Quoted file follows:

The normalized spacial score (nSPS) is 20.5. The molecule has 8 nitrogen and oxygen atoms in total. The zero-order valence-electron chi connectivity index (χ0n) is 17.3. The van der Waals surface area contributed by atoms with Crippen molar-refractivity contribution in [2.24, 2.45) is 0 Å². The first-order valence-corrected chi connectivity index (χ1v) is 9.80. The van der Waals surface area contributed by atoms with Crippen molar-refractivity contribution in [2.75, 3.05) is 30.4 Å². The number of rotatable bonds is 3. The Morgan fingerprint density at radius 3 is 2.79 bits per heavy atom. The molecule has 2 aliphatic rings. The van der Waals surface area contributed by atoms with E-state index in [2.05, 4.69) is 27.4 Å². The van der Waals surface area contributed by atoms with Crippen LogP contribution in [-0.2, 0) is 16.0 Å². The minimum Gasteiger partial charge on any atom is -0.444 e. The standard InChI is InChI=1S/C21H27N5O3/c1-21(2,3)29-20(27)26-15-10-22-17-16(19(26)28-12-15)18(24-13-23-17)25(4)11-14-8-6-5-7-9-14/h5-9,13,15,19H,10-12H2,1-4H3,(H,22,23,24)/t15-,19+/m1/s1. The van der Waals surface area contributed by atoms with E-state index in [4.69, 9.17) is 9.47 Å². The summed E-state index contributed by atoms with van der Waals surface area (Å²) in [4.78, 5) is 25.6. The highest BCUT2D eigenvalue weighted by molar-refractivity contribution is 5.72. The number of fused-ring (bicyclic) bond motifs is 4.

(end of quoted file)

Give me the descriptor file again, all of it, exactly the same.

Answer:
The normalized spacial score (nSPS) is 20.5. The molecule has 8 nitrogen and oxygen atoms in total. The zero-order valence-electron chi connectivity index (χ0n) is 17.3. The van der Waals surface area contributed by atoms with Crippen molar-refractivity contribution in [2.24, 2.45) is 0 Å². The first-order valence-corrected chi connectivity index (χ1v) is 9.80. The van der Waals surface area contributed by atoms with Crippen molar-refractivity contribution in [2.75, 3.05) is 30.4 Å². The number of rotatable bonds is 3. The Morgan fingerprint density at radius 3 is 2.79 bits per heavy atom. The molecule has 2 aliphatic rings. The van der Waals surface area contributed by atoms with E-state index in [2.05, 4.69) is 27.4 Å². The van der Waals surface area contributed by atoms with Crippen LogP contribution in [-0.2, 0) is 16.0 Å². The minimum Gasteiger partial charge on any atom is -0.444 e. The standard InChI is InChI=1S/C21H27N5O3/c1-21(2,3)29-20(27)26-15-10-22-17-16(19(26)28-12-15)18(24-13-23-17)25(4)11-14-8-6-5-7-9-14/h5-9,13,15,19H,10-12H2,1-4H3,(H,22,23,24)/t15-,19+/m1/s1. The van der Waals surface area contributed by atoms with E-state index in [4.69, 9.17) is 9.47 Å². The summed E-state index contributed by atoms with van der Waals surface area (Å²) in [4.78, 5) is 25.6. The highest BCUT2D eigenvalue weighted by molar-refractivity contribution is 5.72. The number of fused-ring (bicyclic) bond motifs is 4.